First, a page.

Sec. 20, act of June 22, 1936 (49 Stat. 1812); 48 U. 8. C. 14058. 485. Enforcement of neutrality-Whoever, being a person belonging to the armed land or naval forces of a belligerent nation or belligerent faction of any nation and being interned in the United States, in accordance with the law of nations, shall leave or attempt to leave said jurisdiction, or shall leave or attempt to leave the limits of internment in which freedom of movement has been allowed, without permission from the proper official of the United States in charge, or shall willfully overstay a leave of absence granted by such official, shall be subject to arrest by any marshal or deputy marshal of the United States, or by the military or naval authorities thereof, and shall be returned to the place of internment and there confined and safely kept for such period of time as the official of the United States in charge shall direct; and whoever, within the jurisdiction of the United States and subject thereto, shall aid or entice any interned person to escape or attempt to escape from the jurisdiction of the United States, or from the limits of internment prescribed, shall be fined not more than $1,000 or imprisoned not more than one year, or both. Sec. 7, Title V, act of June 15, 1917 (40 Stat. 223); 18 U. S. C. 37.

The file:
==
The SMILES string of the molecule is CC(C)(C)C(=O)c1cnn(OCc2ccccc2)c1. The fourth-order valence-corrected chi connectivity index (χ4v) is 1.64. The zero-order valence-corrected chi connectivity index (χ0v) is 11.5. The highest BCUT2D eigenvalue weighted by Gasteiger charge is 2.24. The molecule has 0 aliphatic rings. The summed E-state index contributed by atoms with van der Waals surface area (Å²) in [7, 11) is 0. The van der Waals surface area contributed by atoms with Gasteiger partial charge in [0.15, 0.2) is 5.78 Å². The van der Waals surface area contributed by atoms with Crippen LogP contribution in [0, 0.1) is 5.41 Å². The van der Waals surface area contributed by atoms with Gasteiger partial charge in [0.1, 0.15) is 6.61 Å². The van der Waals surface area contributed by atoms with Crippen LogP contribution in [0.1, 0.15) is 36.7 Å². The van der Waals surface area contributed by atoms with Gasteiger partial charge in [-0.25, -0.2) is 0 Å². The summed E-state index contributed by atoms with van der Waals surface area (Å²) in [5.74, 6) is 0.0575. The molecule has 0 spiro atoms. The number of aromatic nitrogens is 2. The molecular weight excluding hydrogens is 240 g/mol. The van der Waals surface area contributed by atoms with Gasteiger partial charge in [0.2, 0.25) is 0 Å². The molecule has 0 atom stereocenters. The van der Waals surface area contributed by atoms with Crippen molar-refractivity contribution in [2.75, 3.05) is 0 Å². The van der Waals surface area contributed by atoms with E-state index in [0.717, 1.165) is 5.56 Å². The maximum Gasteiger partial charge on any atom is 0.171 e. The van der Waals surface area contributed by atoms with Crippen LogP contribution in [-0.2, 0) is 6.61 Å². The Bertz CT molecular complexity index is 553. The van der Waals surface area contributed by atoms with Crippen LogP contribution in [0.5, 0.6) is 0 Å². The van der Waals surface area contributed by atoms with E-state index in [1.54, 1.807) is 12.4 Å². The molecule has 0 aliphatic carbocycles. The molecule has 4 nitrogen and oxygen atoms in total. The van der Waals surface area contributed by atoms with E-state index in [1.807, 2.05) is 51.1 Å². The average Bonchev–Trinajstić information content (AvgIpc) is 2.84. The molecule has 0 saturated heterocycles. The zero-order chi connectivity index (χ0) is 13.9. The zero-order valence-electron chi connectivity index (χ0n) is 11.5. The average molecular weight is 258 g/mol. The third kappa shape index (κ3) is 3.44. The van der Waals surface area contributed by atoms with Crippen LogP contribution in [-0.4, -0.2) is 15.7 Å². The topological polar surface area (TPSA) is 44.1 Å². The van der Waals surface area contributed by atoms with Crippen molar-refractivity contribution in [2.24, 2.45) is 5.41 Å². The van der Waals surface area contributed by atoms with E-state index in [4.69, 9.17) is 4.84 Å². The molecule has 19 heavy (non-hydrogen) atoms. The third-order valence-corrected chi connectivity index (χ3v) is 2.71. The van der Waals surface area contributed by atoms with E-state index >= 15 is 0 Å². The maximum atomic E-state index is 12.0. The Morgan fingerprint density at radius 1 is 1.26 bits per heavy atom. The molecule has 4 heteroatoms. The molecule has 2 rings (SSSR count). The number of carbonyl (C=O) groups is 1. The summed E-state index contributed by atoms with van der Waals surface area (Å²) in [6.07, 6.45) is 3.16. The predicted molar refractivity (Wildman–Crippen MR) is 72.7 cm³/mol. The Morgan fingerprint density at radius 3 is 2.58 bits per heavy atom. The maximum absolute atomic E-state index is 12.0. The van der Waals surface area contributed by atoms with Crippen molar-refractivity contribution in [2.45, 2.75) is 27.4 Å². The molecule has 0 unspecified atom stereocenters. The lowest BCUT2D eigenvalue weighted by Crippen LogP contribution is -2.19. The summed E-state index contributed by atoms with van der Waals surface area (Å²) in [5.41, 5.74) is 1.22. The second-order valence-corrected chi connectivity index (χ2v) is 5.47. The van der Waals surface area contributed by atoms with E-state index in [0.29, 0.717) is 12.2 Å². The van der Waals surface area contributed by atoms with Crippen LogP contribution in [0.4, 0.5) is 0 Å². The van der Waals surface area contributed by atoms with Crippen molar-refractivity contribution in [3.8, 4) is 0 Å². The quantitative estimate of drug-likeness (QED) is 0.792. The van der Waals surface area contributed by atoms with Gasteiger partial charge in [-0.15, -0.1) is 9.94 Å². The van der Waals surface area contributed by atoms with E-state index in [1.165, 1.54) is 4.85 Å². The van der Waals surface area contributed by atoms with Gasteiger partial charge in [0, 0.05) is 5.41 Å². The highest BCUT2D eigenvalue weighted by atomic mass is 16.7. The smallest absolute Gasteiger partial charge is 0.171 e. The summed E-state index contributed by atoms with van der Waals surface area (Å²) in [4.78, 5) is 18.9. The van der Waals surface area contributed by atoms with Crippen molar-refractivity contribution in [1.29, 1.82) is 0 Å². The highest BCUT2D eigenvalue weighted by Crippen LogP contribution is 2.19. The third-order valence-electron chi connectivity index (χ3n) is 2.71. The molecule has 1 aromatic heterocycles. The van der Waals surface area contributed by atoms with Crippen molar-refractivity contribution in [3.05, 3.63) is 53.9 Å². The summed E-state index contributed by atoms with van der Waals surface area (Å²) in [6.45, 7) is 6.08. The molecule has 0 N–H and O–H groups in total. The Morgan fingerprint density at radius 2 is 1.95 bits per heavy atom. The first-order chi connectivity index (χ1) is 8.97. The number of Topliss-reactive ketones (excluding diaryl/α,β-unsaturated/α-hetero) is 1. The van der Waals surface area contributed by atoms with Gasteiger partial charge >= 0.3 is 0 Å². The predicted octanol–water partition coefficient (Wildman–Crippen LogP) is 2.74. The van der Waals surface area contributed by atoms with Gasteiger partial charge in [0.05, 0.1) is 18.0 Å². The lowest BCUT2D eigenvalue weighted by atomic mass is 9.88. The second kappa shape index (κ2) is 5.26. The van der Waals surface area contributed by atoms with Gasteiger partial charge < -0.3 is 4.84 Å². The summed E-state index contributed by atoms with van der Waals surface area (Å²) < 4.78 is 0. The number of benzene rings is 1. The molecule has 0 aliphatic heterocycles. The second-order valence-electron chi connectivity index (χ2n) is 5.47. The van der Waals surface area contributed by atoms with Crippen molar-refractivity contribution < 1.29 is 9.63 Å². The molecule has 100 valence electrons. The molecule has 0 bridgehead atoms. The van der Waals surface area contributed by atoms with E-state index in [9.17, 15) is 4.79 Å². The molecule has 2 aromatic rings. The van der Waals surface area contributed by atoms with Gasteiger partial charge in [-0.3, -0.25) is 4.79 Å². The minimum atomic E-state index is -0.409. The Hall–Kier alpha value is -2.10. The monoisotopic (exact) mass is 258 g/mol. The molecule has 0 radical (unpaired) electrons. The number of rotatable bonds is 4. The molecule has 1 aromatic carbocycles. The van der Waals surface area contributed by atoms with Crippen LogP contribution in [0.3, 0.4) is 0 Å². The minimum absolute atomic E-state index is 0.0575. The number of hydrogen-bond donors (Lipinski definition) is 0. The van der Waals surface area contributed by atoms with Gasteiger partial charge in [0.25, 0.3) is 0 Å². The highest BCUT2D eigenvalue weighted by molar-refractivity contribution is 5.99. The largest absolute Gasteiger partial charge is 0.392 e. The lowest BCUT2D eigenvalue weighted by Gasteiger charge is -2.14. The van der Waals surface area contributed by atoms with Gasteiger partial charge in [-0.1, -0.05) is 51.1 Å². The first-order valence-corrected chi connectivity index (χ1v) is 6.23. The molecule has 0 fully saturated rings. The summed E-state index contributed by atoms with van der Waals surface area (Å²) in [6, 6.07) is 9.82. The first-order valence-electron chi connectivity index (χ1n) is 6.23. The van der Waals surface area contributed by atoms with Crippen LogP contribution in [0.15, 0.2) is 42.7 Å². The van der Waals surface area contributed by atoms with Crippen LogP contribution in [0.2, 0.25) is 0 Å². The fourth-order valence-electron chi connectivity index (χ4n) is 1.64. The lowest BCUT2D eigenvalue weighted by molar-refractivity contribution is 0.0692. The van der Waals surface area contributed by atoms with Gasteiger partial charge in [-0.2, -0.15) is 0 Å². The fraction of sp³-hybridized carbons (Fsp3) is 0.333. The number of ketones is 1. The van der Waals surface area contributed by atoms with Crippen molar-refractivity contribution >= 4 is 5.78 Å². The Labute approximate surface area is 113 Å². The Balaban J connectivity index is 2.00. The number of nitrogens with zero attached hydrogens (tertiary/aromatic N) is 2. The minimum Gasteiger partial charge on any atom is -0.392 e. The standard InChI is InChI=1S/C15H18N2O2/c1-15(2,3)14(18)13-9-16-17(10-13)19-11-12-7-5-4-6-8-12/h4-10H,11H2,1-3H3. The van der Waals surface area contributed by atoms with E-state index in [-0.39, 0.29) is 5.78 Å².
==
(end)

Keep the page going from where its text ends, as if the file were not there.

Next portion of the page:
That the President may employ such part of the land or naval forces of the United States as he may deem necessary to carry out the purposes of this title. Sec. 9, Title V, act of June 15, 1917 (40 Stat. 223); 18 U. S. C. 38.